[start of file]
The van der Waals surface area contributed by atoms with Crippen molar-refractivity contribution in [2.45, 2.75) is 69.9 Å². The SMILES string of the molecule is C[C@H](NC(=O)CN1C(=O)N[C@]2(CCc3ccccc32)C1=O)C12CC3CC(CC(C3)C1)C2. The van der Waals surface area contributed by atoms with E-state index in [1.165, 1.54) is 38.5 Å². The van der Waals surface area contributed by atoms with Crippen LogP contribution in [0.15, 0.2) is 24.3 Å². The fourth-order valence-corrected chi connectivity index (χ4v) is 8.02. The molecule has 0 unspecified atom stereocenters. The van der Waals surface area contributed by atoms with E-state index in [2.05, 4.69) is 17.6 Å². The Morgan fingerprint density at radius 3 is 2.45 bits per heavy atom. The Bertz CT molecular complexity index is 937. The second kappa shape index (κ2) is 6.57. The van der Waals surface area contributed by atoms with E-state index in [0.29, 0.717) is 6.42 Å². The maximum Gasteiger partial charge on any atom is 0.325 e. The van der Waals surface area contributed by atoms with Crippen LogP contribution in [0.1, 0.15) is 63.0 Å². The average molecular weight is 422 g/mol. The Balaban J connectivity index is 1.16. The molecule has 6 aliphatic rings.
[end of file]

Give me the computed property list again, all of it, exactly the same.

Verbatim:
The van der Waals surface area contributed by atoms with Crippen molar-refractivity contribution in [2.45, 2.75) is 69.9 Å². The SMILES string of the molecule is C[C@H](NC(=O)CN1C(=O)N[C@]2(CCc3ccccc32)C1=O)C12CC3CC(CC(C3)C1)C2. The van der Waals surface area contributed by atoms with E-state index in [1.165, 1.54) is 38.5 Å². The van der Waals surface area contributed by atoms with Crippen LogP contribution in [0.15, 0.2) is 24.3 Å². The fourth-order valence-corrected chi connectivity index (χ4v) is 8.02. The molecule has 0 unspecified atom stereocenters. The van der Waals surface area contributed by atoms with E-state index in [2.05, 4.69) is 17.6 Å². The Morgan fingerprint density at radius 3 is 2.45 bits per heavy atom. The Bertz CT molecular complexity index is 937. The second kappa shape index (κ2) is 6.57. The van der Waals surface area contributed by atoms with E-state index in [0.29, 0.717) is 6.42 Å². The maximum Gasteiger partial charge on any atom is 0.325 e. The van der Waals surface area contributed by atoms with Crippen LogP contribution in [0.1, 0.15) is 63.0 Å². The average molecular weight is 422 g/mol. The Balaban J connectivity index is 1.16. The molecule has 6 aliphatic rings.